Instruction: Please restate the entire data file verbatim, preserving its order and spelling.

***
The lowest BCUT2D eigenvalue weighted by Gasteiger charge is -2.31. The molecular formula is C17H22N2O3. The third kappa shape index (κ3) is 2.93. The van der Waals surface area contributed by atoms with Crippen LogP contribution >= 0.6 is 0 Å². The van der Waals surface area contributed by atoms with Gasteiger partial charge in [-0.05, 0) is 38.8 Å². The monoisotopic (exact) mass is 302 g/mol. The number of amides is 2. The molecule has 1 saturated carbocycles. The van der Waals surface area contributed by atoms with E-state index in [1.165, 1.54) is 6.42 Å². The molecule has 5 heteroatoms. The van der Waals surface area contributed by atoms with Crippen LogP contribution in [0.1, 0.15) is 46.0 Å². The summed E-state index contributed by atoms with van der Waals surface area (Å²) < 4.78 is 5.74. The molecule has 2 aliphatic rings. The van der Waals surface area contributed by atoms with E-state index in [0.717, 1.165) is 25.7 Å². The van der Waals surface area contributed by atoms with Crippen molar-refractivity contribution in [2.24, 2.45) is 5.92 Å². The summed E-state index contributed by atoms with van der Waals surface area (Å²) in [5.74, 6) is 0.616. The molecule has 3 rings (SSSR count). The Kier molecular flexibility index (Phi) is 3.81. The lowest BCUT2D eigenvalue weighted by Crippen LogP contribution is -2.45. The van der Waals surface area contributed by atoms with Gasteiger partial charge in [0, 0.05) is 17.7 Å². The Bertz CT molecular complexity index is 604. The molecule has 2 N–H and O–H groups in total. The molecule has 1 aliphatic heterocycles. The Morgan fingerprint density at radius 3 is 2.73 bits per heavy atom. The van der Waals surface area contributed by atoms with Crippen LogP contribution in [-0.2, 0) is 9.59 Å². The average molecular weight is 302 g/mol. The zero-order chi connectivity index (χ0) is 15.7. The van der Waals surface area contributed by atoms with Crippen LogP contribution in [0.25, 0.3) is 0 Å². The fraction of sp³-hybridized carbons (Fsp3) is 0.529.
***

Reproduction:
The lowest BCUT2D eigenvalue weighted by Gasteiger charge is -2.31. The molecular formula is C17H22N2O3. The third kappa shape index (κ3) is 2.93. The van der Waals surface area contributed by atoms with Crippen LogP contribution >= 0.6 is 0 Å². The van der Waals surface area contributed by atoms with Gasteiger partial charge in [-0.05, 0) is 38.8 Å². The monoisotopic (exact) mass is 302 g/mol. The number of amides is 2. The molecule has 1 saturated carbocycles. The van der Waals surface area contributed by atoms with E-state index in [1.165, 1.54) is 6.42 Å². The molecule has 5 heteroatoms. The van der Waals surface area contributed by atoms with Crippen LogP contribution in [0.1, 0.15) is 46.0 Å². The summed E-state index contributed by atoms with van der Waals surface area (Å²) < 4.78 is 5.74. The molecule has 2 aliphatic rings. The van der Waals surface area contributed by atoms with E-state index in [0.717, 1.165) is 25.7 Å². The van der Waals surface area contributed by atoms with Crippen molar-refractivity contribution in [2.24, 2.45) is 5.92 Å². The summed E-state index contributed by atoms with van der Waals surface area (Å²) in [5.74, 6) is 0.616. The molecule has 3 rings (SSSR count). The Kier molecular flexibility index (Phi) is 3.81. The lowest BCUT2D eigenvalue weighted by Crippen LogP contribution is -2.45. The van der Waals surface area contributed by atoms with Gasteiger partial charge in [0, 0.05) is 17.7 Å². The Bertz CT molecular complexity index is 604. The molecule has 2 N–H and O–H groups in total. The molecule has 1 aliphatic heterocycles. The Morgan fingerprint density at radius 3 is 2.73 bits per heavy atom. The van der Waals surface area contributed by atoms with Crippen LogP contribution in [-0.2, 0) is 9.59 Å². The average molecular weight is 302 g/mol. The zero-order chi connectivity index (χ0) is 15.7. The van der Waals surface area contributed by atoms with Crippen LogP contribution in [0.25, 0.3) is 0 Å². The fraction of sp³-hybridized carbons (Fsp3) is 0.529.